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If A has an inverse. Okay. So, give me some cases.
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See, I hate to be negative here, but let's talk about the case with no examples.
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So, so this is, this is, these matrices are called invertible, or non-singular.
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So, this is a good one. And we want to be able to identify how this would give a matrix, has it got an inverse.
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Can I talk about the singular case? No inverse.
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Alright. Best to start with an example. Tell me an example. Let's just get an example up here.
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Let's make it 2x2, of a matrix that has not got an inverse. And let's see what.
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Let me, let me write one up. No inverse. Let's, let's see what.
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Let me write out one, three, two, three.
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Why does that matrix have no inverse? You can, you can answer that various way.
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Give me one reason. Well, if you know about determinants, what you're not supposed to be.
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You could take this determinant and you would get zero. Okay.
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Now, alright. Let me, let me ask you other reason. And as for other reasons that that matrix isn't invertible.
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I can use, use what I'm saying here. Suppose, suppose A times some other matrix gave the identity.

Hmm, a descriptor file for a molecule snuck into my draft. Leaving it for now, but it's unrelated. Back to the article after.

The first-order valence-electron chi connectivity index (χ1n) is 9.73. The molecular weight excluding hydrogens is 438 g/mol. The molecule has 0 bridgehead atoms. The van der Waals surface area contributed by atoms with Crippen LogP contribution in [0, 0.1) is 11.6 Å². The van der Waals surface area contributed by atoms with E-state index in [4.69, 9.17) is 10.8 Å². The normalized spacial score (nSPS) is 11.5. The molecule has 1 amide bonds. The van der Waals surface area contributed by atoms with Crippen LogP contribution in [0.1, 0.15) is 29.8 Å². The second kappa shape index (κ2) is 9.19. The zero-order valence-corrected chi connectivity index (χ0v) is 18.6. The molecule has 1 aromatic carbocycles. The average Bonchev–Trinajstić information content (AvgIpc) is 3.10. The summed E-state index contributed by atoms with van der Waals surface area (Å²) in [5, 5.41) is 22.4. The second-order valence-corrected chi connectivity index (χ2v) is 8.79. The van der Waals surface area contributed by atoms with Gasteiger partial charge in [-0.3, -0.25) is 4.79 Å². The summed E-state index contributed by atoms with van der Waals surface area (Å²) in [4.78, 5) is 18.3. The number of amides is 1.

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Why is that not possible? Because, oh yeah, I'm thinking about columns here.
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If I multiply this matrix A by some other matrix, then the result, what can you tell me about the columns?
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They're all, multiple of those columns, right? If I multiply A by another matrix,
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that the product has columns that come from those columns. So, can I get the identity matrix? No way.
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The columns of the identity matrix like one zero, it's not a combination of those columns.
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Because those two columns lie on both lines on the same line. Every combination is just going to be on that line and I can't get one zero.
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So, you see, you see that, that sort of column picture of the matrix not being invertible.
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In fact, here's another reason. This is even more important. Well, how can I say more important?
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All of them. This is another way to see it. A matrix has no inverse. Yeah, it hits out. This is important.
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A matrix has no, a square matrix won't have an inverse if there's, if, no inverse because I can solve, I can find an X
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of, a vector X with A times, this A times X giving zero. That's the reason I like that.
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That matrix won't have an inverse tenu, this is the, well, let me change the I the U. So, tell me a vector X that calls AX equals zero.
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I mean, this is like the key equation in mathematical, the key equation that's zero on the right hand side. So, what's the X?
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So, tell me an X here. So, now I'm going to put slip in the X that you tell me and I'm going to get zero.
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What X would do that job? Three and negative one? Is that the one you picked or, yeah, or another one? Well, if you've had zero and zero, I'm not so excited.
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That would always work. So, it's really the fact that this vector isn't zero. It's important. It's a non-zero vector and three negative one would do it.